Eminent death, closure, and the top of the roller coaster
I feel like I’m about to die, mildly.
Like have you ever wondered what it would feel like to hear that diagnosis, the one that says you only have a year or a month or even a week to live? What would that feel like, not the dying part, the “living with that knowledge” part? Assuming you’re not in pain, assuming you’re able to pretty much carry on as normal until you die, what would that be like?
Thankfully, I haven’t experienced that yet. The closest I’ve come to it, though, is what I’m feeling right now.
I feel like when I move to Korea, everything is going to change for me, forever. I feel like there won’t be any going back. Sure, I can return to America, but that’s not what I mean. I mean who I am right now – I won’t be able to return to that once I leave.
All the goodbyes. All the hugs. All the packing. It brings a sense of closure to life.
I think that’s what I’m feeling right now: closure. Like the tired metaphor of a chapter in life, I feel like I’m closing one and about to start another new one. Or maybe it’s bigger than that. Maybe it’s more like starting a new book.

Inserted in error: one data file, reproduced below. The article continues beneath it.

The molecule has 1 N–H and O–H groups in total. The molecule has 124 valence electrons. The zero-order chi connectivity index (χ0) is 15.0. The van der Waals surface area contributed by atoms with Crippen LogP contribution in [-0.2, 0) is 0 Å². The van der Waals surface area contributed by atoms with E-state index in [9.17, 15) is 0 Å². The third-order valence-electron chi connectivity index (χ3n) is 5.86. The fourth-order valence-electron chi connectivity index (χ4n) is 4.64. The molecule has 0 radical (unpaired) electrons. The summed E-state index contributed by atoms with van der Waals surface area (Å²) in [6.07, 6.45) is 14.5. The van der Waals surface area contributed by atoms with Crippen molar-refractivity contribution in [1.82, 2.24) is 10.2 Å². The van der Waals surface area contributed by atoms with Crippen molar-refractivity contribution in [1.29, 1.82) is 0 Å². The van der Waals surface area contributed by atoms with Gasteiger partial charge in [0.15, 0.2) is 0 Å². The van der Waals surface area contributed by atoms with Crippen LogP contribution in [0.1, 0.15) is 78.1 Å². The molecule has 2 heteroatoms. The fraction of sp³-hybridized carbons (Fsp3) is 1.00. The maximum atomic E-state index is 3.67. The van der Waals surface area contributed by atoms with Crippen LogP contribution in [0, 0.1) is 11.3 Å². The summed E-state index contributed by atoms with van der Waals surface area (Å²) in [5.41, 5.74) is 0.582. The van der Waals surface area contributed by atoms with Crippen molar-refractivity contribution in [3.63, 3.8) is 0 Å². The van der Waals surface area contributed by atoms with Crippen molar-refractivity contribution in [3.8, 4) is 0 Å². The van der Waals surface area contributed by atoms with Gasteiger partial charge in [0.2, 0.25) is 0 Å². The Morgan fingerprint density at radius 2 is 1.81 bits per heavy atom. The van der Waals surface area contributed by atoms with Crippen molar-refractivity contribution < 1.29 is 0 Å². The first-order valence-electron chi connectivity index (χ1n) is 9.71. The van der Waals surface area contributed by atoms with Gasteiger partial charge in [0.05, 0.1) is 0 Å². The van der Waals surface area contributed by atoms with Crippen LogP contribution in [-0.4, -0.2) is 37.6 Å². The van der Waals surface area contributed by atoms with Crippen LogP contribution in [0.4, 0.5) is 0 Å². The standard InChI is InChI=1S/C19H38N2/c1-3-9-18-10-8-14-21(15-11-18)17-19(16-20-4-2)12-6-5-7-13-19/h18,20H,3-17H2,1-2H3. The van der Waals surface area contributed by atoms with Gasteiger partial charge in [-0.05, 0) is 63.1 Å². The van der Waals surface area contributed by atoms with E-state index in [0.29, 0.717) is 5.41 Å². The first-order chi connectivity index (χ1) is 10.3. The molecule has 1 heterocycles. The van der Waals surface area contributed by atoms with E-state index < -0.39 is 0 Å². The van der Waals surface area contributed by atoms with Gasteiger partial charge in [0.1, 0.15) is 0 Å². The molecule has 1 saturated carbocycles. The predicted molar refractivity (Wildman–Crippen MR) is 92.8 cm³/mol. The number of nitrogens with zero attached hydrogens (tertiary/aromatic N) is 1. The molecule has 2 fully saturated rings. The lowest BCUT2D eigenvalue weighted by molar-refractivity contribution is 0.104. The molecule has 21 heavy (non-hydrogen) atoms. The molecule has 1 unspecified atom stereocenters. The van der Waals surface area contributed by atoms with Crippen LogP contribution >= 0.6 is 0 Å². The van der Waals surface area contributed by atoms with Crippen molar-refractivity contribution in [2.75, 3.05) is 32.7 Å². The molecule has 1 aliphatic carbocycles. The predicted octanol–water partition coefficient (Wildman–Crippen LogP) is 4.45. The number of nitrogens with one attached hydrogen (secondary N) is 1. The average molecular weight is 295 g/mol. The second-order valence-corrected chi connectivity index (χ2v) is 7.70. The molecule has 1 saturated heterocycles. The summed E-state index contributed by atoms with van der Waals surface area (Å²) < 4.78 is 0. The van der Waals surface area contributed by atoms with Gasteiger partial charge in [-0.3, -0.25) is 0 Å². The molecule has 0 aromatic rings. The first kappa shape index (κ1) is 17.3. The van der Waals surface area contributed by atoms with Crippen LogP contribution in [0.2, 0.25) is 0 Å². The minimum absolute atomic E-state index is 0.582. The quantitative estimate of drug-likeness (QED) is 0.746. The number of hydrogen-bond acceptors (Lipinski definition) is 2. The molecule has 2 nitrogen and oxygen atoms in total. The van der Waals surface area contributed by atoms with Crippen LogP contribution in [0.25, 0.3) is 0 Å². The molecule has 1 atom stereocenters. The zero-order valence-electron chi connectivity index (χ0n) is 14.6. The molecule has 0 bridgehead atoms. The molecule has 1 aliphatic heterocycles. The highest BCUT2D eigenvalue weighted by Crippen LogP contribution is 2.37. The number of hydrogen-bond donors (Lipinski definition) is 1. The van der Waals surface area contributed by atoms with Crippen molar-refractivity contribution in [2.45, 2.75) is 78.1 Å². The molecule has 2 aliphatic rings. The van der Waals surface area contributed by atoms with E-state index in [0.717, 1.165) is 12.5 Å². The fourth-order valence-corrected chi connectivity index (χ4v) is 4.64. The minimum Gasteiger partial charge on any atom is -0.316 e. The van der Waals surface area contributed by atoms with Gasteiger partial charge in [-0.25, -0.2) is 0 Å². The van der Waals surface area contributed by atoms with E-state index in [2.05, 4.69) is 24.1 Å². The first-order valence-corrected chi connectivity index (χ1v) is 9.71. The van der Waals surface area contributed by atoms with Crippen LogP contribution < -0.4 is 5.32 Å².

Either way, it’s a giant thrill, a mixture between anticipation and, well, anxiety. But not anxiety in a bad way, more like jitteriness, like as you click, click, click to the top of a roller coaster.
So what do you think in those last few clicks?
What do you write in the last few pages of the chapter?
What do you feel in the last few days of your life?
Right now, I definitely appreciate more. Final farewells from friends for example. Right now, I definitely notice more. I can recall conversations almost word for word. Right now, I definitely have a heightened awareness of what seems important to me.
I think that’s why it feels like eminent death to me, or at least what I imagine eminent death to feel like. It’s not painful – it’s peaceful, like closure. It’s not scary – it’s exhilarating, like the top of the roller coaster.
The scary part is getting to the top. The ride is getting down.